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Response to Prophet 451 (Reply #74)

Mon Feb 24, 2014, 04:17 PM

84. Well, first off I don't know who is really a Democrat

But I see a lot of people, men and women alike, with a great deal of antipathy toward the Democratic Party and Hillary Clinton in particular, but also the President. I also notice that some of these same posters are very hostile to discussions of equality and inclusively. Given their particular hostility toward feminists and equal opportunity, I wouldn't be surprised if they refuse to vote for Clinton should she be the nominee. In fact some have already announced they will not. Certainly they will argue it is about Clinton in particular, just as they like to pretend that Barack Obama is the first Democratic President to ever be swayed by financial interests. They also attack Clinton and praise Joe Biden within the same sentence, even though both voted for the war. I find it difficult to believe that people with so much animosity toward women would vote for a female President, but as I said, I don't think their numbers are large enough to swing an election.

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Response to BainsBane (Reply #51)

Mon Feb 24, 2014, 04:08 PM

76. And some will vote for a woman regardless of party. n/t

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Response to lumberjack_jeff (Reply #76)

Mon Feb 24, 2014, 04:12 PM

79. Yep, that's probably true as well

Question is how many there are.

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Response to lumberjack_jeff (Reply #76)

Mon Feb 24, 2014, 04:20 PM

86. Really? How many here do you think voted for Palin or Bachmann?

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Response to BainsBane (Reply #51)

Mon Feb 24, 2014, 04:54 PM

89. Hillary Clinton would do well in Texas

There is polling that shows that Clinton could carry Texas. http://www.publicpolicypolling.com/main/2013/01/clinton-could-win-texas.html Without Texas, the GOP has no chance to win the electoral college

There are some good rumors that Hilary Clinton will come to Texas during the summer to campaign for Wendy Davis. I think that Hillary Clinton could help Senator Davis

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Response to Gothmog (Reply #89)

Mon Feb 24, 2014, 04:57 PM

92. Wow.

That would be amazing if she took Texas. (If she runs, if she's the nominee). A Hispanic nominee on the GOP side could shake that up though.

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Response to BainsBane (Reply #92)

Mon Feb 24, 2014, 05:09 PM

95. Not if her VP candidate is one of the Castro brothers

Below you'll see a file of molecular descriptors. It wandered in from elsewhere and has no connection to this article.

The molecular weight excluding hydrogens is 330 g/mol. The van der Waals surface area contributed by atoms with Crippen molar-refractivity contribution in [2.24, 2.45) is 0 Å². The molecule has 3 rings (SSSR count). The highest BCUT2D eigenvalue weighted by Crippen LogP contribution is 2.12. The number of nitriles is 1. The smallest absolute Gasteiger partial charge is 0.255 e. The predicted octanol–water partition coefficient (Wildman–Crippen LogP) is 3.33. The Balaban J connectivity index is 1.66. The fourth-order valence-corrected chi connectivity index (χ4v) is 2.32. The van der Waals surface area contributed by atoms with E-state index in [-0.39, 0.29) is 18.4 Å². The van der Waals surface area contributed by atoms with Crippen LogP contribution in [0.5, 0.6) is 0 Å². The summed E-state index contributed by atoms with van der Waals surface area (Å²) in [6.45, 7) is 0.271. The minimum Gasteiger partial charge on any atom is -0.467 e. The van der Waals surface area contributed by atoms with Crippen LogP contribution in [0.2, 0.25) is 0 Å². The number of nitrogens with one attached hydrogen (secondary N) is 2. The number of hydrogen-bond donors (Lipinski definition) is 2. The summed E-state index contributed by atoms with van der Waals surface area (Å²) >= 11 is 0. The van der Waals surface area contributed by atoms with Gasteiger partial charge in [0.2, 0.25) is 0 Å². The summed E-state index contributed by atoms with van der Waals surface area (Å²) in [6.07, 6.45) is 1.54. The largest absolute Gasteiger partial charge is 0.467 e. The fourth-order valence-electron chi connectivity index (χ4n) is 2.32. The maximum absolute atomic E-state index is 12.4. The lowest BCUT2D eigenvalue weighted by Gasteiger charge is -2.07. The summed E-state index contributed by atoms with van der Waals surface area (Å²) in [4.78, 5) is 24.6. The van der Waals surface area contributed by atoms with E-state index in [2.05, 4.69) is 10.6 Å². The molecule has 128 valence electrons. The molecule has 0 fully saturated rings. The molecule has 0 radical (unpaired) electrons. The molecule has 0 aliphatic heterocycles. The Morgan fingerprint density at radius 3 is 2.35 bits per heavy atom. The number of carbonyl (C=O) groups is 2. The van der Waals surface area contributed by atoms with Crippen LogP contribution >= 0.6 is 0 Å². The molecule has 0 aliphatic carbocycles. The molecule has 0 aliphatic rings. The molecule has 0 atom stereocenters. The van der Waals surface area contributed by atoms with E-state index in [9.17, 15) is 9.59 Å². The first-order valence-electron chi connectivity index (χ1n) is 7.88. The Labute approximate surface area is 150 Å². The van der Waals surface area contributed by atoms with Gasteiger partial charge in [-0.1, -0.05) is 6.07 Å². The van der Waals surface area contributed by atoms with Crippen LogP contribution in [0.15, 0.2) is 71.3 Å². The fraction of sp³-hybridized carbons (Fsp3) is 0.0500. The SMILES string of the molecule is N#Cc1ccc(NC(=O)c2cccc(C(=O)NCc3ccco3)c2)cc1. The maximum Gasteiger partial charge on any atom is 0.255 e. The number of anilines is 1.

The Texas Democratic Party has printed up a decent number of Clinton/Castro 2016 bumper stickers. We do not care which Castro brother is on the ticket.

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Response to Prophet 451 (Original post)

Mon Feb 24, 2014, 12:19 PM

53. Do you think we'll see a female president within the next 30 years? Yes. n/t

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Response to Prophet 451 (Original post)

Mon Feb 24, 2014, 12:20 PM

54. Easily

If Hillary is kept out of office, I don't think it's her gender that would do it.

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Response to Prophet 451 (Original post)

Mon Feb 24, 2014, 12:28 PM

55. That's the wrong question to ask, in my view.

The first female speaker of the house promised not to go after Bush's war criminals.

The first black president keeps trying to sign all national sovereignty over to the multi-national corps.

Condoleezza Rice is both black and female; was she the right person for her job?

Let glass ceilings break when they break.

Pick the best candidate available at any given time.

This is too important for symbolism.

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Response to Prophet 451 (Original post)

Mon Feb 24, 2014, 12:46 PM

56. Yes

I don't see why not?

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Response to Prophet 451 (Original post)

Mon Feb 24, 2014, 12:49 PM

57. of course n/t

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Response to Prophet 451 (Original post)

Mon Feb 24, 2014, 12:52 PM

58. I'll be pleased to vote for Hillary.

 

She knows the vigors of a national campaign, has executive experience, and is willing to entertain progressive ideas.

Too many feel that they vote for someone to take over the reigns. Put them in charge and they will handle things. I disagree. We have to work constantly, and the best we can hope for is someone who sill give an ear to our ideas, and not interfere when we work to make change.

That, I feel, has been the weakness of the Obama years. Too many "let off the gas" when he was elected and left him hanging.....

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Response to Prophet 451 (Original post)

Mon Feb 24, 2014, 12:53 PM

59. It depends on whether she can attract enough votes.

I have voted twice in the general election for women to be POTUS. But, it wasn't because of their gender, but because of their political stances. i.e. I would vote for a progressive male over a moderate female, and vice versa.

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Response to Prophet 451 (Original post)

Mon Feb 24, 2014, 12:57 PM

60. yes, I think we will especially a D. We have so many presidential quality D woman in politics today.